Now that I had my server, how to set it up to work with my app? I’ve looked around how people usually do that and I quickly noticed that you need like 10 complicated time-consuming steps to run an app on metal. Nginx setup, Capistrano or similar tool for automating deployment (running new versions and shutting down old ones), SSL Certs (because no one uses http anymore), and if you want to Dockerize it, then Docker related stuff is required i.e. Kubernetes which itself is hyper-complicated. Soooooo I was screwed. I tried the kubernetes approach which was super uber complicated for a blog and I gave up. Similarly, the bare metal solution consisting of nginx with manual Let’s Encrypt cert setup was too much of a hassle. So I’ve dropped the idea. A few months later I’ve found Coolify while browsing reddit.

It was marketed as a simpler, more web focused version of CapRover, which itself is an Open Source alternative to Heroku. I come from a Ruby on Rails world so Heroku is GOAT for me (until it gets extremely costly). After I saw it I knew this is the way to do my home setup! Same evening I sat down to test it. It took around an hour to set everything up from the ground up:

  • burning a fresh RPi OS system image using rpi-imager with ssh and Wi-Fi config onto the SD card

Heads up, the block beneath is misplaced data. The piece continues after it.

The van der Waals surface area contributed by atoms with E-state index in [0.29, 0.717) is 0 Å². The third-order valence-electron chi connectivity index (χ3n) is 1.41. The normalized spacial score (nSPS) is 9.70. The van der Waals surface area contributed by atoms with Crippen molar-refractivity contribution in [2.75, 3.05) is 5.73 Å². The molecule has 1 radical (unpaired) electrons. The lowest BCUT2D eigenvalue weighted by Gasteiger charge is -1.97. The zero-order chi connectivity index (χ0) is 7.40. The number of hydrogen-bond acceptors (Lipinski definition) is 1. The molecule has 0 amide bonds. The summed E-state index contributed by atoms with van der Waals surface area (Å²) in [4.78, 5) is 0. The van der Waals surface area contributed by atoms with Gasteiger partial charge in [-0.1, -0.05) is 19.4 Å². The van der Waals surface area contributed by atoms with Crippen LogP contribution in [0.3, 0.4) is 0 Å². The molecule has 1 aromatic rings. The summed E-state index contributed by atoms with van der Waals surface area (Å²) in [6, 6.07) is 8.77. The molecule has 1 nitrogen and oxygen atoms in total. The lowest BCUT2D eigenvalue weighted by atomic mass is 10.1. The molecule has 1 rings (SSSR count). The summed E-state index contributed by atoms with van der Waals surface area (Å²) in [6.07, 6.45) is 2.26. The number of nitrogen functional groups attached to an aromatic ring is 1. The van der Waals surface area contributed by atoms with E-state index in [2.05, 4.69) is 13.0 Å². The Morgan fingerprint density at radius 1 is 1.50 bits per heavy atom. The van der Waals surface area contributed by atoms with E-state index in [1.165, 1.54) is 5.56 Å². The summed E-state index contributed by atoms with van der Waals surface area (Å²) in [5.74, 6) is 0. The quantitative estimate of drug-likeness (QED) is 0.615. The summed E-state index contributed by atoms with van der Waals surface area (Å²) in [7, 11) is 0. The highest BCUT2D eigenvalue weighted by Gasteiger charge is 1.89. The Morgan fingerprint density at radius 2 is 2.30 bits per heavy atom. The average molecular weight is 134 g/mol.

• installing system updates
  • running Coolify install script
  • reboot
  • done

After that I went to the Coolify dashboard and wow. It’s really like a quicker, simpler version of Heroku.

For a test project I’ve decided to try and set up my blog on it which at the time was running on Cloudflare Workers. I’ve picked the Static Page image, and with a few more clicks, plus a git push my app was deployed and running on my Berry. It took like 5 minutes, and was probably easier than deploying it to Heroku. After the experiment I’ve decided to go further with the idea and expose the blog to the world.

Coolify Dashboard
Coolify Dashboard

Domain

Excited, I’ve bought a domain (grifel.app) on Google Domains. I use it because they have all of the extensions like app and dev, don’t do much marketing BS, and provide a simple but fully featured admin panel.

So now it’s time to attach it to my local server and whoops. We’ve got a problem. When assigning the domain to IP address I remembered that I don’t have a static IP address. I’ve got a dynamic one like most households. (For those unfamiliar with the concept of dynamic external IPs, a modem assigns me a new IP address every time it reboots, or my net disconnects.)